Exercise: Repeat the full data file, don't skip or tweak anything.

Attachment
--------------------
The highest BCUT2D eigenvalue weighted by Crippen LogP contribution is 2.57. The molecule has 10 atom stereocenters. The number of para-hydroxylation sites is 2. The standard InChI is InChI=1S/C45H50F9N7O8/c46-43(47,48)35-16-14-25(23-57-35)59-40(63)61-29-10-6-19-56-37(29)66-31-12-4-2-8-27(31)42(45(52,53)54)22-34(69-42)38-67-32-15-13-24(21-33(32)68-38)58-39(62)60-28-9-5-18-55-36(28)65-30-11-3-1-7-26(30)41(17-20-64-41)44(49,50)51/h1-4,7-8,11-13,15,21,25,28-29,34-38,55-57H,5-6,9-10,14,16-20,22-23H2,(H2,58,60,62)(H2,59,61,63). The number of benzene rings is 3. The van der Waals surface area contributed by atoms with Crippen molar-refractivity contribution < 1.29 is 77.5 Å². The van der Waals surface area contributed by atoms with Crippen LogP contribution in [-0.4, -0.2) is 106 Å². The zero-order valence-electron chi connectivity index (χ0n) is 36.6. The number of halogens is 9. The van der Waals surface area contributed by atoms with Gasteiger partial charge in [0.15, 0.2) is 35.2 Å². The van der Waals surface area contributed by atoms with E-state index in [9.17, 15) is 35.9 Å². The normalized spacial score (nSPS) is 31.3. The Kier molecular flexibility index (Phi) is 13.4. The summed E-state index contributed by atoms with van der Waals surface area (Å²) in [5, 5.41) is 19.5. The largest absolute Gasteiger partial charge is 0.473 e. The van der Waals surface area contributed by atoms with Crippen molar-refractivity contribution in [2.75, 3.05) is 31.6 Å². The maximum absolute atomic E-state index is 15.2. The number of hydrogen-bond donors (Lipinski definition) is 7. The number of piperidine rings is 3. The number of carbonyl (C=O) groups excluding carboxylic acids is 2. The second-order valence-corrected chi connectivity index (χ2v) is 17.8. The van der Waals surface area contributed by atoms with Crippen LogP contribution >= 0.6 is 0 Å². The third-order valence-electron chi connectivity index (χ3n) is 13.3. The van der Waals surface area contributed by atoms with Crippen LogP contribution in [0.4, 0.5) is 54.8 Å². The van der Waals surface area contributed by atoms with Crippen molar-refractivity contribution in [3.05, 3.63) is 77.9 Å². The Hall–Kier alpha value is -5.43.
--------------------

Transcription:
The highest BCUT2D eigenvalue weighted by Crippen LogP contribution is 2.57. The molecule has 10 atom stereocenters. The number of para-hydroxylation sites is 2. The standard InChI is InChI=1S/C45H50F9N7O8/c46-43(47,48)35-16-14-25(23-57-35)59-40(63)61-29-10-6-19-56-37(29)66-31-12-4-2-8-27(31)42(45(52,53)54)22-34(69-42)38-67-32-15-13-24(21-33(32)68-38)58-39(62)60-28-9-5-18-55-36(28)65-30-11-3-1-7-26(30)41(17-20-64-41)44(49,50)51/h1-4,7-8,11-13,15,21,25,28-29,34-38,55-57H,5-6,9-10,14,16-20,22-23H2,(H2,58,60,62)(H2,59,61,63). The number of benzene rings is 3. The van der Waals surface area contributed by atoms with Crippen molar-refractivity contribution < 1.29 is 77.5 Å². The van der Waals surface area contributed by atoms with Crippen LogP contribution in [-0.4, -0.2) is 106 Å². The zero-order valence-electron chi connectivity index (χ0n) is 36.6. The number of halogens is 9. The van der Waals surface area contributed by atoms with Gasteiger partial charge in [0.15, 0.2) is 35.2 Å². The van der Waals surface area contributed by atoms with E-state index in [9.17, 15) is 35.9 Å². The normalized spacial score (nSPS) is 31.3. The Kier molecular flexibility index (Phi) is 13.4. The summed E-state index contributed by atoms with van der Waals surface area (Å²) in [5, 5.41) is 19.5. The largest absolute Gasteiger partial charge is 0.473 e. The van der Waals surface area contributed by atoms with Crippen molar-refractivity contribution in [2.75, 3.05) is 31.6 Å². The maximum absolute atomic E-state index is 15.2. The number of hydrogen-bond donors (Lipinski definition) is 7. The number of piperidine rings is 3. The number of carbonyl (C=O) groups excluding carboxylic acids is 2. The second-order valence-corrected chi connectivity index (χ2v) is 17.8. The van der Waals surface area contributed by atoms with Crippen LogP contribution >= 0.6 is 0 Å². The third-order valence-electron chi connectivity index (χ3n) is 13.3. The van der Waals surface area contributed by atoms with Crippen LogP contribution in [0.4, 0.5) is 54.8 Å². The van der Waals surface area contributed by atoms with Crippen molar-refractivity contribution in [3.05, 3.63) is 77.9 Å². The Hall–Kier alpha value is -5.43.